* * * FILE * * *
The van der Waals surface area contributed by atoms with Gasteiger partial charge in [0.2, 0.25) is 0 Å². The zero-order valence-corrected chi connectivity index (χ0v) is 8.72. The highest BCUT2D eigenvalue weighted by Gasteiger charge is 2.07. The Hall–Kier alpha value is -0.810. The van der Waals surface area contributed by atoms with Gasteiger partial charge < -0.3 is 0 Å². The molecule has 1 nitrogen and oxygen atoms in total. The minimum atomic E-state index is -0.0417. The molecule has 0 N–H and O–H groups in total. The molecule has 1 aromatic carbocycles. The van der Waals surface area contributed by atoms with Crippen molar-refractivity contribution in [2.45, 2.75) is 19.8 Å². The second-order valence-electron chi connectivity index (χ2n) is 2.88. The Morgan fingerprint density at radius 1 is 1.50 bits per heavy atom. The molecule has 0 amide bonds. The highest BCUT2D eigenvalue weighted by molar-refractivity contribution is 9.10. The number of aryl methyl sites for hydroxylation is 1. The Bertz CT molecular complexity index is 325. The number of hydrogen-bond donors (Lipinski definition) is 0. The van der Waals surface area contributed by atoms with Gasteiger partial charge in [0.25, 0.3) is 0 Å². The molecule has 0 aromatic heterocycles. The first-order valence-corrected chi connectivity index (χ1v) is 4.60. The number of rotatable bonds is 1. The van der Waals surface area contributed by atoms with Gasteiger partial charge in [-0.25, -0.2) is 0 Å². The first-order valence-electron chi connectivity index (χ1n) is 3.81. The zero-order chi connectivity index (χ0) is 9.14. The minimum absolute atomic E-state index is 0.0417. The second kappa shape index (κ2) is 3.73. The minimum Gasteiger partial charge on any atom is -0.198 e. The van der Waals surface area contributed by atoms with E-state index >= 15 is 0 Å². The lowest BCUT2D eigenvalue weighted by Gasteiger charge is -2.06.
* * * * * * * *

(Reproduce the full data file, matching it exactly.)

The van der Waals surface area contributed by atoms with Gasteiger partial charge in [0.2, 0.25) is 0 Å². The zero-order valence-corrected chi connectivity index (χ0v) is 8.72. The highest BCUT2D eigenvalue weighted by Gasteiger charge is 2.07. The Hall–Kier alpha value is -0.810. The van der Waals surface area contributed by atoms with Gasteiger partial charge < -0.3 is 0 Å². The molecule has 1 nitrogen and oxygen atoms in total. The minimum atomic E-state index is -0.0417. The molecule has 0 N–H and O–H groups in total. The molecule has 1 aromatic carbocycles. The van der Waals surface area contributed by atoms with Crippen molar-refractivity contribution in [2.45, 2.75) is 19.8 Å². The second-order valence-electron chi connectivity index (χ2n) is 2.88. The Morgan fingerprint density at radius 1 is 1.50 bits per heavy atom. The molecule has 0 amide bonds. The highest BCUT2D eigenvalue weighted by molar-refractivity contribution is 9.10. The number of aryl methyl sites for hydroxylation is 1. The Bertz CT molecular complexity index is 325. The number of hydrogen-bond donors (Lipinski definition) is 0. The van der Waals surface area contributed by atoms with Gasteiger partial charge in [0.25, 0.3) is 0 Å². The molecule has 0 aromatic heterocycles. The first-order valence-corrected chi connectivity index (χ1v) is 4.60. The number of rotatable bonds is 1. The van der Waals surface area contributed by atoms with Gasteiger partial charge in [-0.25, -0.2) is 0 Å². The first-order valence-electron chi connectivity index (χ1n) is 3.81. The zero-order chi connectivity index (χ0) is 9.14. The minimum absolute atomic E-state index is 0.0417. The second kappa shape index (κ2) is 3.73. The minimum Gasteiger partial charge on any atom is -0.198 e. The van der Waals surface area contributed by atoms with E-state index >= 15 is 0 Å². The lowest BCUT2D eigenvalue weighted by Gasteiger charge is -2.06.